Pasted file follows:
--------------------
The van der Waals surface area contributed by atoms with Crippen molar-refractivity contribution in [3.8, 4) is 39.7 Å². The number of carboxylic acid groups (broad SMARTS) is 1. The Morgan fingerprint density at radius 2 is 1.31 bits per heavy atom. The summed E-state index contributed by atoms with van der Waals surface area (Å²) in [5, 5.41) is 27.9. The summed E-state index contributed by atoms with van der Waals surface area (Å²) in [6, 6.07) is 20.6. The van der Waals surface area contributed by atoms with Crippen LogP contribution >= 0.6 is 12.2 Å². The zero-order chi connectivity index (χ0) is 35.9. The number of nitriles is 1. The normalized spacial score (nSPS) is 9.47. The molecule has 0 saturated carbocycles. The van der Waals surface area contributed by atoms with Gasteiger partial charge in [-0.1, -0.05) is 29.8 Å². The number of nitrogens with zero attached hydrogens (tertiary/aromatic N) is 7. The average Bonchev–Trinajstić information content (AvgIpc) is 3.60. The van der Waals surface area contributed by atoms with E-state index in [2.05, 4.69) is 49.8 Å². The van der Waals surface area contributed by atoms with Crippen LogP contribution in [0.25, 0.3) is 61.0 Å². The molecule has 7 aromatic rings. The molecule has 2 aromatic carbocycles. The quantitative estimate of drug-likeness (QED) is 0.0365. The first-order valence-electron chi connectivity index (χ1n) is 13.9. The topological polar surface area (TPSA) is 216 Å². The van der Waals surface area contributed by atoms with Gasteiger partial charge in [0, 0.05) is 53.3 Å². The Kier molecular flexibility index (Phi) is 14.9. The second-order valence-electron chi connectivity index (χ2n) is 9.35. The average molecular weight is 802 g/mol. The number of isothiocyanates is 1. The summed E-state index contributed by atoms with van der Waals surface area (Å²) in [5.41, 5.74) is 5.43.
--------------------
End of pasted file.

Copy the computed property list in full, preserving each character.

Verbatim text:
The van der Waals surface area contributed by atoms with Crippen molar-refractivity contribution in [3.8, 4) is 39.7 Å². The number of carboxylic acid groups (broad SMARTS) is 1. The Morgan fingerprint density at radius 2 is 1.31 bits per heavy atom. The summed E-state index contributed by atoms with van der Waals surface area (Å²) in [5, 5.41) is 27.9. The summed E-state index contributed by atoms with van der Waals surface area (Å²) in [6, 6.07) is 20.6. The van der Waals surface area contributed by atoms with Crippen LogP contribution >= 0.6 is 12.2 Å². The zero-order chi connectivity index (χ0) is 35.9. The number of nitriles is 1. The normalized spacial score (nSPS) is 9.47. The molecule has 0 saturated carbocycles. The van der Waals surface area contributed by atoms with Gasteiger partial charge in [-0.1, -0.05) is 29.8 Å². The number of nitrogens with zero attached hydrogens (tertiary/aromatic N) is 7. The average Bonchev–Trinajstić information content (AvgIpc) is 3.60. The van der Waals surface area contributed by atoms with E-state index in [2.05, 4.69) is 49.8 Å². The van der Waals surface area contributed by atoms with Crippen LogP contribution in [0.25, 0.3) is 61.0 Å². The molecule has 7 aromatic rings. The molecule has 2 aromatic carbocycles. The quantitative estimate of drug-likeness (QED) is 0.0365. The first-order valence-electron chi connectivity index (χ1n) is 13.9. The topological polar surface area (TPSA) is 216 Å². The van der Waals surface area contributed by atoms with Gasteiger partial charge in [0, 0.05) is 53.3 Å². The Kier molecular flexibility index (Phi) is 14.9. The second-order valence-electron chi connectivity index (χ2n) is 9.35. The average molecular weight is 802 g/mol. The number of isothiocyanates is 1. The summed E-state index contributed by atoms with van der Waals surface area (Å²) in [5.41, 5.74) is 5.43.